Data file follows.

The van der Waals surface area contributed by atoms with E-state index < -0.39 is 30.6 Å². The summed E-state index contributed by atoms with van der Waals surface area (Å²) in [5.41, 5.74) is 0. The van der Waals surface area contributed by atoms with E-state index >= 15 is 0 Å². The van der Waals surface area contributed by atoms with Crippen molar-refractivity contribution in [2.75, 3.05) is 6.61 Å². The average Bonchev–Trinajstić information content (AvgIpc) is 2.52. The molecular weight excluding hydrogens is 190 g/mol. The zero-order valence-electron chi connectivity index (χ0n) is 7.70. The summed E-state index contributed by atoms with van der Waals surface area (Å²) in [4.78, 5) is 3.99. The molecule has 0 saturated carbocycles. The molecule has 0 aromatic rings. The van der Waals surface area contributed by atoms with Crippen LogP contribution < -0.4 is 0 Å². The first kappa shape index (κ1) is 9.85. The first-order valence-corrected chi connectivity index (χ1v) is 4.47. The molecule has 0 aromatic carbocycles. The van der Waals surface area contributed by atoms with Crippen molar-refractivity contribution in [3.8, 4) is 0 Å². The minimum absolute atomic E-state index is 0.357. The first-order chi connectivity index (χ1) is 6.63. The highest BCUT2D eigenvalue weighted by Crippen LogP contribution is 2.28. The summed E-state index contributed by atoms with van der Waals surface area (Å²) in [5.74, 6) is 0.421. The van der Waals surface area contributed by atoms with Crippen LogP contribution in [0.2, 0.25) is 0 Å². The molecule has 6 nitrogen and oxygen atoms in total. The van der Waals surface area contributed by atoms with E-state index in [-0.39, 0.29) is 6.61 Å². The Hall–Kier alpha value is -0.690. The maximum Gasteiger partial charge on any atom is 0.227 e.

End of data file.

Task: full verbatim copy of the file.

The van der Waals surface area contributed by atoms with E-state index < -0.39 is 30.6 Å². The summed E-state index contributed by atoms with van der Waals surface area (Å²) in [5.41, 5.74) is 0. The van der Waals surface area contributed by atoms with E-state index >= 15 is 0 Å². The van der Waals surface area contributed by atoms with Crippen molar-refractivity contribution in [2.75, 3.05) is 6.61 Å². The average Bonchev–Trinajstić information content (AvgIpc) is 2.52. The molecular weight excluding hydrogens is 190 g/mol. The zero-order valence-electron chi connectivity index (χ0n) is 7.70. The summed E-state index contributed by atoms with van der Waals surface area (Å²) in [4.78, 5) is 3.99. The molecule has 0 saturated carbocycles. The molecule has 0 aromatic rings. The van der Waals surface area contributed by atoms with Crippen LogP contribution < -0.4 is 0 Å². The first kappa shape index (κ1) is 9.85. The first-order valence-corrected chi connectivity index (χ1v) is 4.47. The molecule has 0 aromatic carbocycles. The van der Waals surface area contributed by atoms with Crippen molar-refractivity contribution in [3.8, 4) is 0 Å². The minimum absolute atomic E-state index is 0.357. The first-order chi connectivity index (χ1) is 6.63. The highest BCUT2D eigenvalue weighted by Crippen LogP contribution is 2.28. The summed E-state index contributed by atoms with van der Waals surface area (Å²) in [5.74, 6) is 0.421. The van der Waals surface area contributed by atoms with Crippen LogP contribution in [0.2, 0.25) is 0 Å². The molecule has 6 nitrogen and oxygen atoms in total. The van der Waals surface area contributed by atoms with E-state index in [-0.39, 0.29) is 6.61 Å². The Hall–Kier alpha value is -0.690. The maximum Gasteiger partial charge on any atom is 0.227 e.